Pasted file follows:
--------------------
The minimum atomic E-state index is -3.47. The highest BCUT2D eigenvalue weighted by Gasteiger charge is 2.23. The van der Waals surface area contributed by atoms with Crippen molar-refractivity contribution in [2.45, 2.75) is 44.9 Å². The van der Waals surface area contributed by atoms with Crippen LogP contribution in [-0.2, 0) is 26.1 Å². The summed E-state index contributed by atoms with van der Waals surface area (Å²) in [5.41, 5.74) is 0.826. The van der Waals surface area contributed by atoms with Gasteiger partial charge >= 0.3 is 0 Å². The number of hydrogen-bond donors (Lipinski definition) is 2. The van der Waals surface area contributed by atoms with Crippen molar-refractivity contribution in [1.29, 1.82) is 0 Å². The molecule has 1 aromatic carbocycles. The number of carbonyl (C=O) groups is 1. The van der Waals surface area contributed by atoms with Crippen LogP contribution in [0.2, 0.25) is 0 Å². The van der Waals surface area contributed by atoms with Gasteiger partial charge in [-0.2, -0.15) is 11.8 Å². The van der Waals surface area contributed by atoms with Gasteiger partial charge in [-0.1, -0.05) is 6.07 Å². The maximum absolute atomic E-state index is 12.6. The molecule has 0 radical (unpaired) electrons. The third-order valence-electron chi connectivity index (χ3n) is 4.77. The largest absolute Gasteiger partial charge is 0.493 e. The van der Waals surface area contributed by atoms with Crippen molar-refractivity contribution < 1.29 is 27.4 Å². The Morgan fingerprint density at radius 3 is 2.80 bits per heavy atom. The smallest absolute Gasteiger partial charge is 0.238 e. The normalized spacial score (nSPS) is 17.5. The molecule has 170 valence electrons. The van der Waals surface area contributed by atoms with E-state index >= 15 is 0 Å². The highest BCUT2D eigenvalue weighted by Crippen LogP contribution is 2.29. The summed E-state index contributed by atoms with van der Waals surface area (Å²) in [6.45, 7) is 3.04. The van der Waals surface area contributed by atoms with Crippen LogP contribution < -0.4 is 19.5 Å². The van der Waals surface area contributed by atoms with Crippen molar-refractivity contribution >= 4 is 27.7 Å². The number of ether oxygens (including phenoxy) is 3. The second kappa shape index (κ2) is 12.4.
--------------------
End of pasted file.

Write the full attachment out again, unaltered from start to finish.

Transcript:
The minimum atomic E-state index is -3.47. The highest BCUT2D eigenvalue weighted by Gasteiger charge is 2.23. The van der Waals surface area contributed by atoms with Crippen molar-refractivity contribution in [2.45, 2.75) is 44.9 Å². The van der Waals surface area contributed by atoms with Crippen LogP contribution in [-0.2, 0) is 26.1 Å². The summed E-state index contributed by atoms with van der Waals surface area (Å²) in [5.41, 5.74) is 0.826. The van der Waals surface area contributed by atoms with Gasteiger partial charge >= 0.3 is 0 Å². The number of hydrogen-bond donors (Lipinski definition) is 2. The van der Waals surface area contributed by atoms with Crippen molar-refractivity contribution in [1.29, 1.82) is 0 Å². The molecule has 1 aromatic carbocycles. The number of carbonyl (C=O) groups is 1. The van der Waals surface area contributed by atoms with Crippen LogP contribution in [0.2, 0.25) is 0 Å². The van der Waals surface area contributed by atoms with Gasteiger partial charge in [-0.2, -0.15) is 11.8 Å². The van der Waals surface area contributed by atoms with Gasteiger partial charge in [-0.1, -0.05) is 6.07 Å². The maximum absolute atomic E-state index is 12.6. The molecule has 0 radical (unpaired) electrons. The third-order valence-electron chi connectivity index (χ3n) is 4.77. The largest absolute Gasteiger partial charge is 0.493 e. The van der Waals surface area contributed by atoms with Crippen molar-refractivity contribution < 1.29 is 27.4 Å². The Morgan fingerprint density at radius 3 is 2.80 bits per heavy atom. The smallest absolute Gasteiger partial charge is 0.238 e. The normalized spacial score (nSPS) is 17.5. The molecule has 170 valence electrons. The van der Waals surface area contributed by atoms with E-state index >= 15 is 0 Å². The highest BCUT2D eigenvalue weighted by Crippen LogP contribution is 2.29. The summed E-state index contributed by atoms with van der Waals surface area (Å²) in [6.45, 7) is 3.04. The van der Waals surface area contributed by atoms with Crippen LogP contribution < -0.4 is 19.5 Å². The van der Waals surface area contributed by atoms with Crippen molar-refractivity contribution >= 4 is 27.7 Å². The number of ether oxygens (including phenoxy) is 3. The second kappa shape index (κ2) is 12.4.